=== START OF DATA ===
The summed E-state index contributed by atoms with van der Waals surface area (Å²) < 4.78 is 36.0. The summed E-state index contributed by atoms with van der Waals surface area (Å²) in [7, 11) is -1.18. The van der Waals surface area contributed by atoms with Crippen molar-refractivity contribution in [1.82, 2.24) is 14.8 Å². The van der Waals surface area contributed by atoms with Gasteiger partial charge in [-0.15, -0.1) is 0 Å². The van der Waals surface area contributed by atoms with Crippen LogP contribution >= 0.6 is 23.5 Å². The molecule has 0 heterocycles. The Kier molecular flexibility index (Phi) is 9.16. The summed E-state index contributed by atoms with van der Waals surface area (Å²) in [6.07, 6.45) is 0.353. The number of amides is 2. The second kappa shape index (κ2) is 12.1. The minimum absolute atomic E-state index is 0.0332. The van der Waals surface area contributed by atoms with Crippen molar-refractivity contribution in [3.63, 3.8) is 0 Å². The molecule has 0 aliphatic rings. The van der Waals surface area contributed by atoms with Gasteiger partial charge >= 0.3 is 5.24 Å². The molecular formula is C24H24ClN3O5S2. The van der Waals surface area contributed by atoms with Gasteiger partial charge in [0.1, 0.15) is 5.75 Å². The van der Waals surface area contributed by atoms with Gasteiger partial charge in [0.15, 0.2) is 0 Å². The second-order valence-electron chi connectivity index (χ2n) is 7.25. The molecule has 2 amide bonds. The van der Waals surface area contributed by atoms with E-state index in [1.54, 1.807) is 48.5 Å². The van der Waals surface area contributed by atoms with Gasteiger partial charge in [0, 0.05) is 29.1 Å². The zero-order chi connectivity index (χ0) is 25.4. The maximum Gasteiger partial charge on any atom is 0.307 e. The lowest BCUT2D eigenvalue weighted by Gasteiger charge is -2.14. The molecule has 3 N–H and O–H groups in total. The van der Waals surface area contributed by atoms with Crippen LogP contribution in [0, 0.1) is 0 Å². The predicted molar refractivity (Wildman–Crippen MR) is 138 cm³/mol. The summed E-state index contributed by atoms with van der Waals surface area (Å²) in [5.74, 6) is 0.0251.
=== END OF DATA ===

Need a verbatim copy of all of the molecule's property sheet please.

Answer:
The summed E-state index contributed by atoms with van der Waals surface area (Å²) < 4.78 is 36.0. The summed E-state index contributed by atoms with van der Waals surface area (Å²) in [7, 11) is -1.18. The van der Waals surface area contributed by atoms with Crippen molar-refractivity contribution in [1.82, 2.24) is 14.8 Å². The van der Waals surface area contributed by atoms with Gasteiger partial charge in [-0.15, -0.1) is 0 Å². The van der Waals surface area contributed by atoms with Crippen LogP contribution >= 0.6 is 23.5 Å². The molecule has 0 heterocycles. The Kier molecular flexibility index (Phi) is 9.16. The summed E-state index contributed by atoms with van der Waals surface area (Å²) in [6.07, 6.45) is 0.353. The number of amides is 2. The second kappa shape index (κ2) is 12.1. The minimum absolute atomic E-state index is 0.0332. The van der Waals surface area contributed by atoms with Crippen molar-refractivity contribution in [3.63, 3.8) is 0 Å². The molecule has 0 aliphatic rings. The van der Waals surface area contributed by atoms with Gasteiger partial charge >= 0.3 is 5.24 Å². The molecular formula is C24H24ClN3O5S2. The van der Waals surface area contributed by atoms with Gasteiger partial charge in [0.1, 0.15) is 5.75 Å². The van der Waals surface area contributed by atoms with Gasteiger partial charge in [0.15, 0.2) is 0 Å². The second-order valence-electron chi connectivity index (χ2n) is 7.25. The molecule has 2 amide bonds. The van der Waals surface area contributed by atoms with E-state index in [1.54, 1.807) is 48.5 Å². The van der Waals surface area contributed by atoms with Gasteiger partial charge in [0, 0.05) is 29.1 Å². The zero-order chi connectivity index (χ0) is 25.4. The maximum Gasteiger partial charge on any atom is 0.307 e. The lowest BCUT2D eigenvalue weighted by Gasteiger charge is -2.14. The molecule has 3 N–H and O–H groups in total. The van der Waals surface area contributed by atoms with Crippen LogP contribution in [0, 0.1) is 0 Å². The predicted molar refractivity (Wildman–Crippen MR) is 138 cm³/mol. The summed E-state index contributed by atoms with van der Waals surface area (Å²) in [5.74, 6) is 0.0251.